Like its rivals, NSN faces increasing competition from Chinese rivals such as Huawei and ZTE, and this year the Chinese companies have been forced to fend off claims of spying, price dumping, government subsidies and the like. Chinese competition has been far from the only problem facing European vendors such as Alcatel-Lucent, however, which this year launched what CEO Michel Combes clearly regarded as a last-ditch attempt to save the company.

To the surprise of some, Combes' "Shift Plan," which will see costs cut out of the company balance sheet, large-scale job losses and a narrower focus on LTE and IP, seems to be actually working. The latest good news for the company is that it has re-entered France's blue-chip index, the CAC 40. However, the coming months will be crucial for the company.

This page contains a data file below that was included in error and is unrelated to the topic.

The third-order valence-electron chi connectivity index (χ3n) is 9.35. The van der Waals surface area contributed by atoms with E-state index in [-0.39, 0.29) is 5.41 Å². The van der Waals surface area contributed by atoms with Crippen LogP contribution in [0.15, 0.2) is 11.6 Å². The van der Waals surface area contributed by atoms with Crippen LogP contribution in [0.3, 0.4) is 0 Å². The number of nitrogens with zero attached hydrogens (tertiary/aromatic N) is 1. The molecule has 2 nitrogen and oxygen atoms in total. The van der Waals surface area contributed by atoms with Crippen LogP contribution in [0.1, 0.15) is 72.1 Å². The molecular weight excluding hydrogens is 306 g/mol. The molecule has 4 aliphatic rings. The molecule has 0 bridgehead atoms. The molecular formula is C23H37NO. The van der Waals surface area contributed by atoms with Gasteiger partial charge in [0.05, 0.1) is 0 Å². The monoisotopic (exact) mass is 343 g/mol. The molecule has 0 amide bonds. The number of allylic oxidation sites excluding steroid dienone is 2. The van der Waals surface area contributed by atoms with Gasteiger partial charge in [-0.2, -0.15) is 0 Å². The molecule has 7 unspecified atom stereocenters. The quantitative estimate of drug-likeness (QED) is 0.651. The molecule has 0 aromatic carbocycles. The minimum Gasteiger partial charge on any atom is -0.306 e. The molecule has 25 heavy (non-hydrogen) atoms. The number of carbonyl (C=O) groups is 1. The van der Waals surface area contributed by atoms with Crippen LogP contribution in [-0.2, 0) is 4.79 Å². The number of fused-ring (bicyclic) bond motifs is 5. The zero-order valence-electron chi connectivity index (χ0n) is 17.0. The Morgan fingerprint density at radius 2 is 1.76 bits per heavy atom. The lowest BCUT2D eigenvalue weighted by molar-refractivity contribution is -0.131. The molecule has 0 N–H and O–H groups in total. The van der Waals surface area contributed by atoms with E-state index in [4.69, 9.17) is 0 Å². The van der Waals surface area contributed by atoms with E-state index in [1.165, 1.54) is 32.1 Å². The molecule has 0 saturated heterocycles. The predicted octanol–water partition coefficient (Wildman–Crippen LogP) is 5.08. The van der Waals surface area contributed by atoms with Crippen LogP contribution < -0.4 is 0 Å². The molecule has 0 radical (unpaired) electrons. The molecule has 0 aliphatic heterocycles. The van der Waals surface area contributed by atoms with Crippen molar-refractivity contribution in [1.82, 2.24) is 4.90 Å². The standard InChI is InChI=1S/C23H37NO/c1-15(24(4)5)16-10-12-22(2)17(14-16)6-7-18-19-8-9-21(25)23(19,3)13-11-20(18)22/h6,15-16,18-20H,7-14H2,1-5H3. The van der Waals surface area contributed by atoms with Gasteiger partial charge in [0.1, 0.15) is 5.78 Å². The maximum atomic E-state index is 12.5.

In many senses, pretty much all equipment manufacturers and operators have been fighting their own battles to survive this year. Faced with the ongoing economic downturn in many markets, regulatory changes, cutthroat price wars and the threat posed by over-the-top (OTT) providers of messaging services that compete with SMS and voice calls, operators have been reconsidering their options.

Popular strategies among many operators include a focus on all-inclusive plans that essentially offer unlimited texts and voice calls and charge primarily for large data bundles as well as inclusive and value-added content. Also on the agenda has been the move towards multi-service plans: companies from Vodafone to Orange have been stepping up their strategies to be able to offer fixed voice, Internet and TV services together with mobile services in one plan--the so-called quad-play option.